A rueful Zaid comparing himself to street musicians who busk alone. Despite that, he said he would continue to speak out on issues that are important to the people. (Source: Zaid rebrands himself as a ‘one-man band’, Free Malaysia Today, 8 Nov 2010)

“These are ways to ridicule me and destroy my reputation. They say only when I did not get something, I quit. When have I acted like this?”

Zaid told a crowd at PKR Kedah Tengah service centre that he was hurt by the personal attacks of PKR leaders against him. He said he had “sacrificed himself” for his “long-term political agenda”.

Zaid added that he might set up “Keadilan Baru” if he is sacked from the party. (Source: Zaid to set up ‘Keadilan Baru’ if sacked, Malaysiakini, 11 Nov 2010)

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7 Responses to “Zaid Ibrahim: Reformer or sore loser?”

  1. akushaq says:

    Used to think here we have a politician with substance, with his legal credentials and all.

    Pity that he now turns out to be more of an immature, novice politician. If it’s a good fight for change that he truly (read: honestly) yearns for, after all these years, he must have known that “Rome wasn’t built in a day”.

    If he must throw in the towel in every ring he enters, then it’s time to go into a different sport. Change can be achieved even outside of politics proper.

  2. Andrew I says:

    The mainstream media is having a field day with this divorce.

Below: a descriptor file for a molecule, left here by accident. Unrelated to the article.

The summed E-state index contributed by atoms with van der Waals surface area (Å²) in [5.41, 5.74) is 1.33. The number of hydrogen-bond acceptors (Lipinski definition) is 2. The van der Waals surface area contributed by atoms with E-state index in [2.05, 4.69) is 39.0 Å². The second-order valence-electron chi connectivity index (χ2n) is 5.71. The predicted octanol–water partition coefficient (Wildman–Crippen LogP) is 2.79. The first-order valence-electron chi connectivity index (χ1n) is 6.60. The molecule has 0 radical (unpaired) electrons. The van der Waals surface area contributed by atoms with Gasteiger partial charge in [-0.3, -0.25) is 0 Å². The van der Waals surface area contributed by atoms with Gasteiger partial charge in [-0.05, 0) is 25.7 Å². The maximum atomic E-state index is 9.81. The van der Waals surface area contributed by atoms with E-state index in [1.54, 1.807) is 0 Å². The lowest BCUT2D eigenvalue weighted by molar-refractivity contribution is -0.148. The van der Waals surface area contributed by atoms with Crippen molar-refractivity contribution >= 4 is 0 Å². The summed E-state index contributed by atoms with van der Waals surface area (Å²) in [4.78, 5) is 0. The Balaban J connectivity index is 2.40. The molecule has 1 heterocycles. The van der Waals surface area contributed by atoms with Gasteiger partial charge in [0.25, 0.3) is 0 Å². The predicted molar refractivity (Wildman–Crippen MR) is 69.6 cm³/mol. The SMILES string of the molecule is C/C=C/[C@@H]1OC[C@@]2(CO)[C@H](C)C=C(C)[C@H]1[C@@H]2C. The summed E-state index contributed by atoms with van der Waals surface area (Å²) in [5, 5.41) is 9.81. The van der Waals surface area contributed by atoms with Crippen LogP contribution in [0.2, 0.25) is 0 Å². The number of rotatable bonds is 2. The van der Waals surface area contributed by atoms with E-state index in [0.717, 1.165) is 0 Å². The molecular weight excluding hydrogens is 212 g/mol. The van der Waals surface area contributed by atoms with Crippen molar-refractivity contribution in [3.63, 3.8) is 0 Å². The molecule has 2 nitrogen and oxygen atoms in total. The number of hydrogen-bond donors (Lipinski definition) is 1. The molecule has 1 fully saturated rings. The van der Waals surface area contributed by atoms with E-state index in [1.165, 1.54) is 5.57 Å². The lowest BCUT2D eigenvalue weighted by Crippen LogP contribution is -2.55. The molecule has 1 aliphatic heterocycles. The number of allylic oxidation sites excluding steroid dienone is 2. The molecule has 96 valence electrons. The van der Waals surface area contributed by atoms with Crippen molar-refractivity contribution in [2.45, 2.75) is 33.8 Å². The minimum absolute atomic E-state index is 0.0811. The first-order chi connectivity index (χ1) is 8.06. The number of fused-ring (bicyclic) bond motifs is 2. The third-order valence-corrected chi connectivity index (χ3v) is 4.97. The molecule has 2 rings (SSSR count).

I wonder if they will give him the same kind of attention when he sets up his party.

    Who knows, we might finally get some balanced reporting from them.

    Now that would be miraculous…lah.

  3. Spiritual realist says:

    Zaid should leave PKR. The officials there do not yet have a mental model where competition can be fair. Our people have also not evolved to the stage where we would support such a model. He would fare much better raising awareness all round. We usually get the leaders we deserve.

  4. Wayang Street says:

    Like this lah! Whether Zaid is “good or bad”, Malaysians steeped in old political traditions will eventually show their “true” worth. Change has no loyalties, but it is laden with nurturing and endearing values. Only when one immerses oneself in change can one start to slowly free oneself from the “self”.

    I am excited by this development and see some promise. The politics of yesterday seems, sounds, and looks like stale nasi lemak lah !

    Life is too big to fail!!!

  5. I think Zaid’s words show more than ever true credibility, to reject parties that have shown their hypocrisy when they do not practise what they preach. Bravo, Zaid! Continue to speak the truth fearlessly and expose the hypocrisy in both the ruling government and the opposition. We need more people like Zaid in our country.

  6. Merah Silu says:

    Zaid joined politics and Umno only in 2000. Yes, he was given a silver platter in the Umno hierarchy and led the Umno division in Kelantan. Being a lawyer and having led the biggest law firm in Malaysia gave him an advantage and he was given special attention in politics. After 10 years, however, he can now be considered not just a tested but failed politician … it would be much better for him to go back to his old profession, to practise law. Then he could support Anwar, but this time in court.

  7. rudy says:

    “Kalau takut ombak kuat, jangan buat rumah di tepi pantai” – Taxi driver, Jalan Sultan Ismail, Kuala Lumpur, at the height of the Reformasi era, mid-1999